His research investigates the connection with Sediment and areas like Salt marsh which intersect with concerns in Spartina alterniflora. His work investigates the relationship between Peat and topics such as Dissolved organic carbon that intersect with problems in Carbon cycle. His Microbial population biology study combines topics from a wide range of disciplines, such as Relative species abundance and Microbial ecology.

He most often published in these fields:

  • Environmental chemistry (44.38%)
  • Ecology (23.03%)
  • Sediment (16.85%)

What were the highlights of his more recent work (between 2017-2021)?

  • Environmental chemistry (44.38%)
  • Peat (16.29%)
  • Ecology (23.03%)

In recent papers he was focusing on the following fields of study:

His scientific interests lie mostly in Environmental chemistry, Peat, Ecology, Petroleum and Ecosystem. His Environmental chemistry study incorporates themes from Hydrocarbon and Bacteria. His Peat research is multidisciplinary, incorporating elements of Soil water, Dissolved organic carbon and Atmospheric sciences.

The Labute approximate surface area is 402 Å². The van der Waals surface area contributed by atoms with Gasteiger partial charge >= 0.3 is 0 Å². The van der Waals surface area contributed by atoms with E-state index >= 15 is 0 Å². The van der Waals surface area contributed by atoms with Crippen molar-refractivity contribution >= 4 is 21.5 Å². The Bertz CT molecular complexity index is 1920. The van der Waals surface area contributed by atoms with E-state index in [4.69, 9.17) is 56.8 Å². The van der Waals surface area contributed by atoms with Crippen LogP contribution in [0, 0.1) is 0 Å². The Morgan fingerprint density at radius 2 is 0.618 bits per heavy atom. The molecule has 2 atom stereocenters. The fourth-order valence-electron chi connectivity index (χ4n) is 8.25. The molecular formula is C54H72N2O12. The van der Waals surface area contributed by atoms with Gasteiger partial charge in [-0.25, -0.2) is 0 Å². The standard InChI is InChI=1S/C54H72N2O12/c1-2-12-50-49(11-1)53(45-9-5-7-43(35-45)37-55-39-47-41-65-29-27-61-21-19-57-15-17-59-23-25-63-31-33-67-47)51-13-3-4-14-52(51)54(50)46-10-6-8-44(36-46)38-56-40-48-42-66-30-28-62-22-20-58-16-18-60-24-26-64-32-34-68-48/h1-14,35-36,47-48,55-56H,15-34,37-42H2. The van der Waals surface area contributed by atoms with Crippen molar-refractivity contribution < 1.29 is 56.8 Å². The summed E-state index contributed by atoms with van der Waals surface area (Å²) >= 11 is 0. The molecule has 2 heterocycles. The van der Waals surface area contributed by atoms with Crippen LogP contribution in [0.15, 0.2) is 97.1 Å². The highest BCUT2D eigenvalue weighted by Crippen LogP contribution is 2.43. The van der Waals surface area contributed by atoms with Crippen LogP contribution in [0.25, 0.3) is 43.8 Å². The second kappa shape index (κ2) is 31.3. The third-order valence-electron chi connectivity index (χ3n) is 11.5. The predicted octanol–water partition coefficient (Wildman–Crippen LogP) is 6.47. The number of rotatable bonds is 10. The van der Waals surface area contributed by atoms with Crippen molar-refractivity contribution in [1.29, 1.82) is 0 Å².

His work deals with themes such as Diazotroph and Microbial population biology, which intersect with Ecology. The study incorporates disciplines such as Seawater, Rare biosphere, Biodegradation and Habitat in addition to Petroleum. His Ecosystem research is multidisciplinary, relying on both Zetaproteobacteria, Spartina alterniflora, Rhizosphere and Metagenomics.

Between 2017 and 2021, his most popular works were:

  • The Sphagnome Project: enabling ecological and evolutionary insights through a genus-level sequencing project. (22 citations)
  • Degradation of Deepwater Horizon oil buried in a Florida beach influenced by tidal pumping. (21 citations)